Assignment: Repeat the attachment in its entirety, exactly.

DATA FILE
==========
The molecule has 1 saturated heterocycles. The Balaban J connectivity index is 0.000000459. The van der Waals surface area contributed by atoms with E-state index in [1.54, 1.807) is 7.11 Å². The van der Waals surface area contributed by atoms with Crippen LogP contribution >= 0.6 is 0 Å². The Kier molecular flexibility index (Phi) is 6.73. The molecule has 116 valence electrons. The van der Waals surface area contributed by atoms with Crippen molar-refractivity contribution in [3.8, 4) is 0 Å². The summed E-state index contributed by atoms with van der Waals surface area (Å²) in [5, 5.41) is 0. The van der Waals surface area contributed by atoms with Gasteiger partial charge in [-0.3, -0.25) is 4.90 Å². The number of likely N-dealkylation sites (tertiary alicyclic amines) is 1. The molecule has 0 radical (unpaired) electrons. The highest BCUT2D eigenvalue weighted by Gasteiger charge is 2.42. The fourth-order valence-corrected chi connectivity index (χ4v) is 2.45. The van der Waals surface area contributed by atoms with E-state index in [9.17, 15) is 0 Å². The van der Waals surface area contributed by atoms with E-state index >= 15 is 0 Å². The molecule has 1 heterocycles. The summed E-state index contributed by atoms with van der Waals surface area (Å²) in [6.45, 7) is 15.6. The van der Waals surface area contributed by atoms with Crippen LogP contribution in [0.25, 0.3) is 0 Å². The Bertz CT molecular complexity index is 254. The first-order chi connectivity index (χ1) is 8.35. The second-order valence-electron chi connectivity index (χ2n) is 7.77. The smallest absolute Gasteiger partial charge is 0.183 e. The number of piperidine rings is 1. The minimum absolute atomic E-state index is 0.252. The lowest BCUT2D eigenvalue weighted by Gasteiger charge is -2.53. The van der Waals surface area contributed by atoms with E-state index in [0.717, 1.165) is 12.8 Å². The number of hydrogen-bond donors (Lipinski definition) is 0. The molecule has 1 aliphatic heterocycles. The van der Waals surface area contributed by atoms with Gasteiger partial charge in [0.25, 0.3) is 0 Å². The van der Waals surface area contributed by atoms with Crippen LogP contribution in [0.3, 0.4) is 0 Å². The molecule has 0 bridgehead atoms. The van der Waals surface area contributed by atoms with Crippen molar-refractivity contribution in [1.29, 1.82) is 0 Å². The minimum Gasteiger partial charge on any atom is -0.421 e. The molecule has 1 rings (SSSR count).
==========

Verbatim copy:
The molecule has 1 saturated heterocycles. The Balaban J connectivity index is 0.000000459. The van der Waals surface area contributed by atoms with E-state index in [1.54, 1.807) is 7.11 Å². The van der Waals surface area contributed by atoms with Crippen LogP contribution >= 0.6 is 0 Å². The Kier molecular flexibility index (Phi) is 6.73. The molecule has 116 valence electrons. The van der Waals surface area contributed by atoms with Crippen molar-refractivity contribution in [3.8, 4) is 0 Å². The summed E-state index contributed by atoms with van der Waals surface area (Å²) in [5, 5.41) is 0. The van der Waals surface area contributed by atoms with Gasteiger partial charge in [-0.3, -0.25) is 4.90 Å². The number of likely N-dealkylation sites (tertiary alicyclic amines) is 1. The molecule has 0 radical (unpaired) electrons. The highest BCUT2D eigenvalue weighted by Gasteiger charge is 2.42. The fourth-order valence-corrected chi connectivity index (χ4v) is 2.45. The van der Waals surface area contributed by atoms with E-state index in [9.17, 15) is 0 Å². The van der Waals surface area contributed by atoms with E-state index >= 15 is 0 Å². The molecule has 1 heterocycles. The summed E-state index contributed by atoms with van der Waals surface area (Å²) in [6.45, 7) is 15.6. The van der Waals surface area contributed by atoms with Crippen LogP contribution in [0.25, 0.3) is 0 Å². The Bertz CT molecular complexity index is 254. The first-order chi connectivity index (χ1) is 8.35. The second-order valence-electron chi connectivity index (χ2n) is 7.77. The smallest absolute Gasteiger partial charge is 0.183 e. The number of piperidine rings is 1. The minimum absolute atomic E-state index is 0.252. The lowest BCUT2D eigenvalue weighted by Gasteiger charge is -2.53. The van der Waals surface area contributed by atoms with E-state index in [0.717, 1.165) is 12.8 Å². The number of hydrogen-bond donors (Lipinski definition) is 0. The molecule has 1 aliphatic heterocycles. The van der Waals surface area contributed by atoms with Gasteiger partial charge in [0.25, 0.3) is 0 Å². The van der Waals surface area contributed by atoms with Crippen LogP contribution in [0.3, 0.4) is 0 Å². The molecule has 0 bridgehead atoms. The van der Waals surface area contributed by atoms with Crippen molar-refractivity contribution in [1.29, 1.82) is 0 Å². The minimum Gasteiger partial charge on any atom is -0.421 e. The molecule has 1 rings (SSSR count).